If you have to choose between Printer A which promises 16 ppm and Printer B that offers 24 ppm and both have the same price, which one will you buy assuming both are equally respectable brands? If you said "B", you may end up with a printer which actually has a ppm lower than 16.
Many consumers were not even aware that several printer manufacturers were fooling them all this while using the ppm trick.
An average printer customer, I include myself in that category, would generally look at the ppm or Page Per Minute speed of the printer for comparison between two makes. Common sense would dictate buying the one which offers the highest ppm so that you can print faster. And how did customers came to know about the term ppm?
Well, ppm was the term that all companies were, and are, using to advertise their printers. And there was a competition to outspeed the rivals by promising relatively higher speed. The trick was to state the "maximum ppm". How did they do this?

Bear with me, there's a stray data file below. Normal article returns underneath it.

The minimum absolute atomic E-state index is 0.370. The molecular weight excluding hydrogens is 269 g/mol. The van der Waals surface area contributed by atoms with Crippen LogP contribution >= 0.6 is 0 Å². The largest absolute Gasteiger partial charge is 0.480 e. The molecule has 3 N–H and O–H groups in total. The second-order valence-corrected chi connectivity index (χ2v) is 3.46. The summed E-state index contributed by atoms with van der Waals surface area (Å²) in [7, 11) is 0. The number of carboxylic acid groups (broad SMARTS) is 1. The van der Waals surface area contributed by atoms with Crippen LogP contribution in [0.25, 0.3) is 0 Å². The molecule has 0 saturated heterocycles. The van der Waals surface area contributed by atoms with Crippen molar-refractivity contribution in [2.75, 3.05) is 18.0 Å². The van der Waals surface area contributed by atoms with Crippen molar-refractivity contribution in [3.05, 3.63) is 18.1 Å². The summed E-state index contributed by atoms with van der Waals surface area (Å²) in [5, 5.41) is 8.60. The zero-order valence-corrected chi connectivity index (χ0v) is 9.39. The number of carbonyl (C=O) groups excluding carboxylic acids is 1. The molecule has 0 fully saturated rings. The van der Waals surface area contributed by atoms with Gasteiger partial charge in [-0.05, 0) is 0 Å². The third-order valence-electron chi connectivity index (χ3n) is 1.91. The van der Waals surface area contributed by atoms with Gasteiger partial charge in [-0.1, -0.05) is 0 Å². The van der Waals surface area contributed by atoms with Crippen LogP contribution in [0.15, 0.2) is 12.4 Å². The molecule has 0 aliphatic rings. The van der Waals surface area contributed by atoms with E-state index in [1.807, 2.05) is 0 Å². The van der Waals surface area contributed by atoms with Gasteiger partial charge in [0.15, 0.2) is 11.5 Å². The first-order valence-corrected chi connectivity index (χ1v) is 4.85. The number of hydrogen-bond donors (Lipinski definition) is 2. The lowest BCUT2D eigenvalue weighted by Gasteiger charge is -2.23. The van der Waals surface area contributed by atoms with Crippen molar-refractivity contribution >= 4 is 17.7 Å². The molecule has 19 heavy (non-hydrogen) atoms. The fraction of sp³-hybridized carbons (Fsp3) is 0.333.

Simple. They defined their own page. So, if a manufacturer defined his "page" included only 15 lines and no images, his ppm would appear relatively higher. If another manufacurer decided to act more ethical and assumed that a typical real world A4 page would have a text of 25 lines and would include at least one chart or a graphic, their resulting ppm speed would appear lower. That would be a competitive disadvantage. This is how a ppm-war started among the printer brands.
But now there is a speedbreaker in the form of a new ISO standard on printing speed. The ISO/IEC 24734 standard defines the ppm and ipm (image per minute) for back and colour prints in a default single sided mode. The ISO standard allows customers to do an apple to apple comparison.
Cannon, Epson, Kodak, HP and Lexmark were the companies that worked with the International Standards Organisation to develop the standard. ISO ppm was finalized last year.
So, when you buy a printer next time, find out if the brand has signed up to ISO ppm and follows ISO ppm guidelines to state the real ppm.